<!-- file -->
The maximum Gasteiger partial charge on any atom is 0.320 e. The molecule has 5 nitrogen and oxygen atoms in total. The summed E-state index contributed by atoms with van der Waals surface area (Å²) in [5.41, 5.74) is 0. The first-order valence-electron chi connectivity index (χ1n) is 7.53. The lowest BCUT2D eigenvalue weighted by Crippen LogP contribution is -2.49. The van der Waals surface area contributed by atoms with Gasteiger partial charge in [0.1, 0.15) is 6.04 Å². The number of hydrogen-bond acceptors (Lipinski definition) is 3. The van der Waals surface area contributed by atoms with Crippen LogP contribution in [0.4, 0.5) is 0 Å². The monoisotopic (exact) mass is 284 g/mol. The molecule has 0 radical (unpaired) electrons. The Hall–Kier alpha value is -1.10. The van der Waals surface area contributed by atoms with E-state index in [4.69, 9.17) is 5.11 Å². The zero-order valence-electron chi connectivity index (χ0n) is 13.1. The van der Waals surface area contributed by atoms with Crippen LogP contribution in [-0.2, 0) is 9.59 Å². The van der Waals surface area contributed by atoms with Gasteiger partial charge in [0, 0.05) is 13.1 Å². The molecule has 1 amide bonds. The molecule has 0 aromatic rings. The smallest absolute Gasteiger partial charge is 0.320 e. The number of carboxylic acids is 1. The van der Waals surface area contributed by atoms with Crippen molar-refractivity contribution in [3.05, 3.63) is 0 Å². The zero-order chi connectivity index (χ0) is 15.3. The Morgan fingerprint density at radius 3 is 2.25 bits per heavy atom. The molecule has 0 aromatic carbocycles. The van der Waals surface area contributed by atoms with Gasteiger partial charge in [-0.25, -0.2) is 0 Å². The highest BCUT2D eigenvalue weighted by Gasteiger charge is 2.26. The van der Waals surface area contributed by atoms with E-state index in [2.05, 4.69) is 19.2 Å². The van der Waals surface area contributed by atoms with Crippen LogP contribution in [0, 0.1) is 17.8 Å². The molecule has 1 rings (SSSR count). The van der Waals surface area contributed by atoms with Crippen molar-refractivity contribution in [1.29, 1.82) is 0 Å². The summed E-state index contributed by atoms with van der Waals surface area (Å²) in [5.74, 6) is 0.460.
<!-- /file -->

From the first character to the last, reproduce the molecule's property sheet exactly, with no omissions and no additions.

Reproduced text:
The maximum Gasteiger partial charge on any atom is 0.320 e. The molecule has 5 nitrogen and oxygen atoms in total. The summed E-state index contributed by atoms with van der Waals surface area (Å²) in [5.41, 5.74) is 0. The first-order valence-electron chi connectivity index (χ1n) is 7.53. The lowest BCUT2D eigenvalue weighted by Crippen LogP contribution is -2.49. The van der Waals surface area contributed by atoms with Gasteiger partial charge in [0.1, 0.15) is 6.04 Å². The number of hydrogen-bond acceptors (Lipinski definition) is 3. The van der Waals surface area contributed by atoms with Crippen LogP contribution in [0.4, 0.5) is 0 Å². The monoisotopic (exact) mass is 284 g/mol. The molecule has 0 radical (unpaired) electrons. The Hall–Kier alpha value is -1.10. The van der Waals surface area contributed by atoms with E-state index in [4.69, 9.17) is 5.11 Å². The zero-order valence-electron chi connectivity index (χ0n) is 13.1. The van der Waals surface area contributed by atoms with Crippen LogP contribution in [-0.2, 0) is 9.59 Å². The van der Waals surface area contributed by atoms with Gasteiger partial charge in [0, 0.05) is 13.1 Å². The molecule has 1 amide bonds. The molecule has 0 aromatic rings. The smallest absolute Gasteiger partial charge is 0.320 e. The number of carboxylic acids is 1. The van der Waals surface area contributed by atoms with Crippen molar-refractivity contribution in [3.05, 3.63) is 0 Å². The zero-order chi connectivity index (χ0) is 15.3. The Morgan fingerprint density at radius 3 is 2.25 bits per heavy atom. The molecule has 0 aromatic carbocycles. The van der Waals surface area contributed by atoms with Gasteiger partial charge in [-0.25, -0.2) is 0 Å². The highest BCUT2D eigenvalue weighted by Gasteiger charge is 2.26. The van der Waals surface area contributed by atoms with E-state index in [2.05, 4.69) is 19.2 Å². The van der Waals surface area contributed by atoms with Crippen LogP contribution in [0, 0.1) is 17.8 Å². The molecule has 1 rings (SSSR count). The van der Waals surface area contributed by atoms with Crippen molar-refractivity contribution in [1.29, 1.82) is 0 Å². The summed E-state index contributed by atoms with van der Waals surface area (Å²) in [5.74, 6) is 0.460.